I sighed. Read my face, lady, I don't care!
I glanced up, catching Cathy's eye. She looked away quickly, her cup of cappuccino slipping and stumbling out of her fingers. It landed standing, shuddering slightly. She grabbed it quickly to hold it still.
"Oh yes," Bessie cut in, "You see, we'd both been trying to catch Benjie's eye for months. But he didn't give us a second thought. He said we were as racist as they come... Us! Can you believe that? See, he was a liberal and a bit of an extreme one at that."
"So we decided that year to come up with a contract to prove how... racially accepting we are!" Winifred said, struggling over the words.
"And we said we'd both marry someone... of colour," Bessie continued with a whisper, "To accentuate that..."
"Of course, I never actually thought Bessie here would keep her end of the bargain!"
"Well, I did!" Bessie shot back, her wrinkled hands curling over the arm rests of her wheelchair in agitation, " I was sure you were lying on the phone last week about having mixed grandchildren! I just had to see for myself!"
"Yes, well, now you see!" Winifred stated, "She's lovely isn't she, my Catherine." She looked fondly at Cathy, who politely smiled back.
'My Catherine'. That bothered me, even after five years. She probably met Cathy half an hour ago and tricked her with pity manipulation. Old ladies were famous for that.
"Jeremy is quite handsome too," Bessie added. Okay, maybe this lady wasn't completely crazy, "And to think I was worried the deal would be hard on these two!"
"What deal, exactly?" Cathy finally spoke. Her voice had barely changed.
"Oh. Sorry. Must have forgotten to mention it..." Bessie paused, "The main part of the deal was... that... um... Winnie, you read it!"
"Haha... um... here it is: ...Upon meeting the earlier marital conditions of this contract, and under the condition that our grandchildren are within the same age group; We, Bessie Trudeau and Winifred Donalbain, agree to get the oldest of our grandchildren wed."
...To each other??
Cathy, who was unfortunately in the middle of sipping her cappuccino, burst into a coughing fit.
"Drink slowly, sweet heart," Winifred said, handing her a napkin from the napkin holder on the table. As if that was the problem.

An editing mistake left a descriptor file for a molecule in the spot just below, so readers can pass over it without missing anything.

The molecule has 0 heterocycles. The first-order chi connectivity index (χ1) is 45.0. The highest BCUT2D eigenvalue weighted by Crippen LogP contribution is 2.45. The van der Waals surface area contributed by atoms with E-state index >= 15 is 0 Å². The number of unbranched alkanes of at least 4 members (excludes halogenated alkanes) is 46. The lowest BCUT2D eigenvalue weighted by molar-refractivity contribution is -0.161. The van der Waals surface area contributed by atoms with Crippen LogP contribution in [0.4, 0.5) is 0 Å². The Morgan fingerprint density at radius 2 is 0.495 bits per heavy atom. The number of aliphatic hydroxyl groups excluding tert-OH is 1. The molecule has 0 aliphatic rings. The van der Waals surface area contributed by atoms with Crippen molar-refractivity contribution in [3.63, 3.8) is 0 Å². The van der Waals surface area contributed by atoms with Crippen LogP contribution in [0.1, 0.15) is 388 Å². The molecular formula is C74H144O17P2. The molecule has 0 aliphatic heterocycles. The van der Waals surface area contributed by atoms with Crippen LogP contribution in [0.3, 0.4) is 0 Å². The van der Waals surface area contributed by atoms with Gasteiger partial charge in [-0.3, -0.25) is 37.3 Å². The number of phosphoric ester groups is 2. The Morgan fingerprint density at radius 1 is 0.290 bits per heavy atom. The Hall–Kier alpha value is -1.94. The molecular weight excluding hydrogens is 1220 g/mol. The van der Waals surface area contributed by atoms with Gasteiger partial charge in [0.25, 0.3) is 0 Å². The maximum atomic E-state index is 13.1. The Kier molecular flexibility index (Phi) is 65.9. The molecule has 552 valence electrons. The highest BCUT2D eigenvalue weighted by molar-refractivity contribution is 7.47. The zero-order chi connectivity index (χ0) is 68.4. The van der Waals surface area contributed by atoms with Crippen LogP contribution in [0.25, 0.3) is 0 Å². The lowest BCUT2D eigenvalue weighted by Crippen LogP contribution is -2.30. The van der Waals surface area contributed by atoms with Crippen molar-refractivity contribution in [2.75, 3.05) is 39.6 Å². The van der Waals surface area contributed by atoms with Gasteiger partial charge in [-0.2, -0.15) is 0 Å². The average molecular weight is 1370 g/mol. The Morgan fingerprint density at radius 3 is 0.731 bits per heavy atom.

"I'm glad you guys don't seem against it," Bessie started.
Actually, we're still in the silent shock phase. Give us a minute, we'll get back to you...
"We just figured that the world should be a more colourful place! And this way, bringing our grandchildren together, Winnie and I get nice bonding time between old friends too!"
"Great! Isn't it?" Winifred threw in.
Yeah sure, if we were your real grandchildren and not penny pinching students that you paid to do your bidding...
"Actually-" I started. Bessie's walking stick collided with my knee under the table. Sh-... moth-... OW!
Even mental-swearing in front of old women - however sinister they may be - sent up a red flag in my head.
She passed me a napkin under the table.
'Raise, $11.50 an hour, if you play along - 3 weeks max!' she had written on it.
Damn this lady was cunning... She'd drawn a flower with a smiley face next to her note ... Not to mention creepy.
$11.50... Damn it... I was cheap. Well, you can't technically get married in three weeks... But you can make a good amount of money! Sorry, Cathy, three against one.
"Haha," I gave in, "So Cath-...erine, you wanna give it a shot?"
She glanced from Winifred back to me.
"Yeah, it'd be nice to get to know you," she replied, with a tight smile, "I've had some bad experiences..."
She narrowed her eyes at me. I grinned just a little.
"Well, sweetheart, my boy's different," Bessie added, patting my arm.
"Yeah," I said smiling. I hoped she could still read the look I gave her. Not different at all.
"Great! This settles it!" Winifred clapped excitedly, "Why don't we have a tea party at my house next Saturday!"
"That would be lovely!" Bessie said.
I had plans... The walking stick met my knee again.
"Yeah..." I grumbled, "Lovely..."